The primary care doctor should initially help with every issue before it becomes a conflagration of irritation. But, disappointingly, this can often lead to the beginning of a hoop-jumping obstacle course as no dog show has ever had. These PCP doctors want to help their patients with quick alleviation from their ailments. However, they only sometimes know where the line in the sand lies before requiring the attendance of a specialist. The following is my torturous torpid tail as I traveled through the veteran’s administration medical world in search of a rash rescue.
I had a patch of skin on the top of my forearm, slightly smaller than two half dollars side by side. Unfortunately, this rash plagued me with itchy, dry skin and redness that Rudolph the Reindeer would be proud of. Attempting to solve this problem myself, I tried various over-the-counter ointments, creams, lotions, and potions to no avail. Each product resolved one issue but left several untouched, encouraging me to try them all at once, again without relief. I wore the rash like jewelry, all shiny and red, but the itching was brutal, especially when I got into bed.
This attempt at self-healing continued for over a month, trying each lotion for several days or more. I tried this lotion for a week, cream for three days, ointments for two days, and potions for nearly three weeks. My effort at holistic healing was a battle that made for a long and arduous process rivaling any military maneuver. At the end of this time frame, I had nothing to show for it except for more rash and less cream shrinking my medicine cabinet and wallet. Finally, my Boy Scout and Marine Corps first aid training encouraged me to search for a medical professional to step in.
I was sitting in my doctor’s receptionist area, eagerly waiting to hear my name called as I felt I was the next up to bat. To prepare for my Primary care doctor visit, I listed things I wanted to discuss during the appointment, searching for my irritation alleviation. My rash had grown again, making me anxious to show my doctor and receive a rapid remedy to eliminate my excessive scratching. Since my red, bright blemish was the priority for this visit, I put it at the end of my discussion points to allow more time to talk.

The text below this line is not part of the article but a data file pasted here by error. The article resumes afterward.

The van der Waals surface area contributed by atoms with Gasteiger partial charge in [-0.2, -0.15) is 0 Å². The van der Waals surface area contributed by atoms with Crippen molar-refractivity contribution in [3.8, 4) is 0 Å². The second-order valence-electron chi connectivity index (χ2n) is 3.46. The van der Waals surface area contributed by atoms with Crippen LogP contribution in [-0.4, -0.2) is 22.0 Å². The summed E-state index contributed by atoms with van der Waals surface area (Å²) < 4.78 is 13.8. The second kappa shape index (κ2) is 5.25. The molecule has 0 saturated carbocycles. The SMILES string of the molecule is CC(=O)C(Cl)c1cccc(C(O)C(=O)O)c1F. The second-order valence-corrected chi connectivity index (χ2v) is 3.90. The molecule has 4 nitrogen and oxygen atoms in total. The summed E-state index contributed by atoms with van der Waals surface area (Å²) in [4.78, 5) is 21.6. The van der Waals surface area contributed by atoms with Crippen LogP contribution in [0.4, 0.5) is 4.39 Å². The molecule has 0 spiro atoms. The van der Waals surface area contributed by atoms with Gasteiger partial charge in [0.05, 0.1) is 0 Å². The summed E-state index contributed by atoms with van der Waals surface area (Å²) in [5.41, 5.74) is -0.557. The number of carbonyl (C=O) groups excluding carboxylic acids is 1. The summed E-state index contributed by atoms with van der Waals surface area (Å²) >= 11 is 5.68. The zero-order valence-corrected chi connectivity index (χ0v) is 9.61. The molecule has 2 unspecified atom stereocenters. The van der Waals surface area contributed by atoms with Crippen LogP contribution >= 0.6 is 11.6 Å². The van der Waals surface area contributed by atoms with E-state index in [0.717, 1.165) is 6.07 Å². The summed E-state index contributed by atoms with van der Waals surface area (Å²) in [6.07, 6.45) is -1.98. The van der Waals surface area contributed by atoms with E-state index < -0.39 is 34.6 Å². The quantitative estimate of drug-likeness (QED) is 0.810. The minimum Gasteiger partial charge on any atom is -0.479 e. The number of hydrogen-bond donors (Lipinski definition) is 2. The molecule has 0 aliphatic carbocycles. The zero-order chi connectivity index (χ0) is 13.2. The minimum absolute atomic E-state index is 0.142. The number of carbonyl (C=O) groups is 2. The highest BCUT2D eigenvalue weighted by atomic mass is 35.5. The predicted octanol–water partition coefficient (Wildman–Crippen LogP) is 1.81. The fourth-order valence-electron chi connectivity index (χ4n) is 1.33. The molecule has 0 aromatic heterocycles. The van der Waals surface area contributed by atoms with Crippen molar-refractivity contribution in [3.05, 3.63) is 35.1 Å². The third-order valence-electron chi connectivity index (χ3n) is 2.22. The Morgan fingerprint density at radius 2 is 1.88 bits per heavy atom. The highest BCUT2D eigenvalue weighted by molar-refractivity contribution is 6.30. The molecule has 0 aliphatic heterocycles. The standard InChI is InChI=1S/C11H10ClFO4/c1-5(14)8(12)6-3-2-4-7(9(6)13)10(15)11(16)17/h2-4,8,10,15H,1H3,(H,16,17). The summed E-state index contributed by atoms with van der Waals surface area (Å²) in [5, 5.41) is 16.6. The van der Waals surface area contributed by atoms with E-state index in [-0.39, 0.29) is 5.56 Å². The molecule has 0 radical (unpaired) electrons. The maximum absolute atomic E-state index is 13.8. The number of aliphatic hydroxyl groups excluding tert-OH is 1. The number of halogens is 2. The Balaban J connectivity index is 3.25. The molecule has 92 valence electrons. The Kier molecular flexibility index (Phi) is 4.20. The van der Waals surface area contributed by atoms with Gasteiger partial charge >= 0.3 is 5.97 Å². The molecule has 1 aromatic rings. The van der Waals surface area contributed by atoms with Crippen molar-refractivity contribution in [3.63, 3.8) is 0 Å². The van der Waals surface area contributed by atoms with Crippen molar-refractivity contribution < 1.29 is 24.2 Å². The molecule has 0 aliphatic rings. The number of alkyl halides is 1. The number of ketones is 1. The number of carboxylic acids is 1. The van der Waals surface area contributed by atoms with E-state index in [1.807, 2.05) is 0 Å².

Doctor Hernandez was all smiles when he greeted me upon his arrival in the exam room. He was from Mexico and very talkative about VA Hospital politics, the treatment of veterans, and even medicine in Mexico. Hernandez was quite loquacious, making our random conversation last twenty minutes before we got to my list. I tried several times to interrupt our meandering chat to discuss my list, but it felt like fighting a losing battle as the doctor continued our wandering. Finally, the doc drove our conversation back into the center lane to discuss my list and the reason for my visit.
Storing my list on my cell phone, I opened the app and read eggs, milk, and cereal. I realized it was the wrong docket and quickly fumbled with my phone, trying not to waste the time of Dr. Hernandez. Instantly I opened the correct list and began my continual query as to the solution for each thing that bothered me. Although the tabulation was somewhat lengthy, we breezed through all the items until we got to the rash reason for my visit.
I explained that the primary purpose for my visit that day was simply a brutal blemish that marred my arm and caused excessive scratching. Within the span of a blink, the doctor looked at my arm and then looked back at his computer. Then, without hesitation, consideration, or explanation for my consternation, he whipped out his prescription pad and scribbled away. I told him I wanted the prescription mailed to me to avoid the pharmacy, and he quickly replied absolutely.
This topic was a minor, although incredibly itchy, issue that an ointment prescription should have resolved, allowing an open and shut case. However, sadly, my story was anything but open and shut, making for a red tape travesty that took too long. With the Veterans Administration, many redundant and unnecessary steps cause a slowdown in veteran treatment. Of course, many veterans are probably reading this and nodding their heads in sympathetic understanding. Although this is the end of my blog, it is far from the end of my story and the rash reckoning to come.
How do you eat an elephant? One bite at a time.